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Dogen Practiced for His Mother and Aunt



Investigating what makes issues around patriarchy alive for me I found this again:

"It is not enough for us to be “good guys”. It is not enough to personally refrain from exploiting women. It is not enough for us to be personally conscientious and respectful to women. It is not enough to maintain equality in our own relationships with women. While all of those things are important, abstaining personally from outright oppressive behavior doesn’t challenge patriarchy as a system of power. Basic decency commands that we work alongside women to uproot and dismantle this entire patriarchal system– within ourselves, within our groups and communities, and within institutions and the culture at large." 

-Guidelines for Male Allies from Deep Green Resistance

The institution I am a part of is women lead; My practice leader is Meiya Wender and I am Anja for the Abbess, Linda Ruth Cutts. The Ino is Carolyn. The Tenzo is Steph. The director is Sara. The head of guest services is Anna. Head of grounds is Sukey. Fu leads this practice period. All of these great strong women inspire me to do more than be a "good guy." 

I'm speaking out for my sisters, my wife, my mothers and grandmothers, both victims of domestic violence (my grandmother was stabbed in the chest). Like Dogen practiced for his mother and aunt, I too practice for all of these women, which is to say I practice for peace, equality, awakening, and the heart of the Buddha's teaching. 

Here are some guidelines for male allies if you want to practice with me: 


1. Learn to be silent, hold back, be humble, and to listen to women’s voices. Be aware of subtle ways that you may devalue women or treat them unfairly.
2. Hear what individual women are saying. Acknowledge what they say and respond appropriately. Respect women enough to disagree with them, rather than pretending to go along with something you obviously disagree with; when you do agree, make this known.
3. We must follow the lead of women, and prioritize issues that are brought forth by women or concern women. The culture we want to move into will be women-centered: we should move in this direction ourselves. Make it a priority to have women in positions of power, and to foster new woman leaders. This includes recognizing how women leaders are objectified and silenced, and having zero tolerance for such behavior.
4. It is inappropriate for us to speak as authorities on subjects that women directly experience. As men we do not and cannot understand these experiences. If we are to speak at all on such subjects, it should only be after women or if women ask us to do so, and never from our own perspective.
5. We must challenge our own patriarchal behavior, such as patterns of silencing or devaluing women, and using patriarchal language (such as hate speech, jokes based on humiliation and degradation, and male-identified generalities e.g. ‘mankind,’ ‘manpower,’ ‘hey man’).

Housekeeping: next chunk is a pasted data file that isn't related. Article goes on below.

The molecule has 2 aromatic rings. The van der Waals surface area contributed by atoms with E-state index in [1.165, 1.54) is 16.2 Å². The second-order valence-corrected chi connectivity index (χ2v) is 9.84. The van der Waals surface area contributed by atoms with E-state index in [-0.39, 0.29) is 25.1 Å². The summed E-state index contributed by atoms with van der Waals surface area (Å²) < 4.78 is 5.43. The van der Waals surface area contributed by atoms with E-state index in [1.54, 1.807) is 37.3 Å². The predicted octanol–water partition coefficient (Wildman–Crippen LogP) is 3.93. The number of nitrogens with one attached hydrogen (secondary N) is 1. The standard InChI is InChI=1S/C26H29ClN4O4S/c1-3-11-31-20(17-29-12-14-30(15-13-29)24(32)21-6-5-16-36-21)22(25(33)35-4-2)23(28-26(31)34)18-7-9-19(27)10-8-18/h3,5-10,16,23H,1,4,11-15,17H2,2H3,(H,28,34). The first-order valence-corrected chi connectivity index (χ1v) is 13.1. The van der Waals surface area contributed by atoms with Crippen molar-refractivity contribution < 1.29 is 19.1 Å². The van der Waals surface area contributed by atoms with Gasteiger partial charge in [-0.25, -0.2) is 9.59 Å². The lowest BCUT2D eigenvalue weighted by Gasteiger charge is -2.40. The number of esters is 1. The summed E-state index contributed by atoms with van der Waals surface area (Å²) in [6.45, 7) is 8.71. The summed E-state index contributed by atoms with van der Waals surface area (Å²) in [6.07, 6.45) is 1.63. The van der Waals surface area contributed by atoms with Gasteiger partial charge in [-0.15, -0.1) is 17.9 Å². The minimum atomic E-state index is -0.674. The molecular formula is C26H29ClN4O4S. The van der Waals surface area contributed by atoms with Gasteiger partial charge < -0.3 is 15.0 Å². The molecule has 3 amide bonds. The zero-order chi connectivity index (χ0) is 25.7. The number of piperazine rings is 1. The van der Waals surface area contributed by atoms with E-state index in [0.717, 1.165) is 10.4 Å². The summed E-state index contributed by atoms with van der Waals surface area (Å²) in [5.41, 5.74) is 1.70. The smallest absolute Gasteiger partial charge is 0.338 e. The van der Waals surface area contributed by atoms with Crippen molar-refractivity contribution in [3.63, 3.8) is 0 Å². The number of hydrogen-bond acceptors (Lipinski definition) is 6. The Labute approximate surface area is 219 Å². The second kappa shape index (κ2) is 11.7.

6. Do not use pornography or prostitution. Free your sexuality from patriarchal capitalist structures that exploit women. Be vocal in challenging the sex-exploitation industry.
7. Challenge entitlement. Women do not owe men anything, including a smile, a conversation, a hug, a relationship, or intimacy of any kind. Men do not have the right to take up space at the expense of women’s comfort or personal boundaries.
8. Challenge sexist behavior in your friends, family, associates, and political allies. End relationships with men who continue to encourage or practice sexism. We do not need permission to call out men on patriarchal behavior; it is our baseline responsibility. Calling out men in male-only spaces and groups, is a priority.
9. “Mansplaining” is not tolerated. By this we mean male speech that is arrogant, patronizing, condescending, or in some other way talks down to women or attempts to put the male speaker on a pedestal.
10. While patriarchy does hurt men in some ways, the intended target is women. Thus, while we may feel hurt by masculinity, we are not oppressed by it.
11. We must familiarize ourselves with issues affecting women, and with feminist theory and history. We should not expect to be spoon-fed a feminist understanding.
12. Within the dominant culture males are perpetrators of harassment and violence. Many women are survivors of this violence – studies estimate that nearly 1/3 of all women have been sexually assaulted or beaten by men, and many women say these numbers are low. It is not any woman’s responsibility to assume that men are safe to be around.
13. We are not here to save or rescue women. We are not here to be heroes. We are not here to be protectors of women; women can protect themselves. Our job is not to protect women, its to respect their wishes and work in solidarity with them to dismantle patriarchy. If we take on these roles against the wishes of the particular women involved in a situation, we are violating boundaries.
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14. The guidelines established above represent a baseline for acceptable behavior. Following them is not exceptional, and does not merit reward. Conversely, choosing to ignore sexist behavior will be seen as an act of collaboration with the culture of male dominance.

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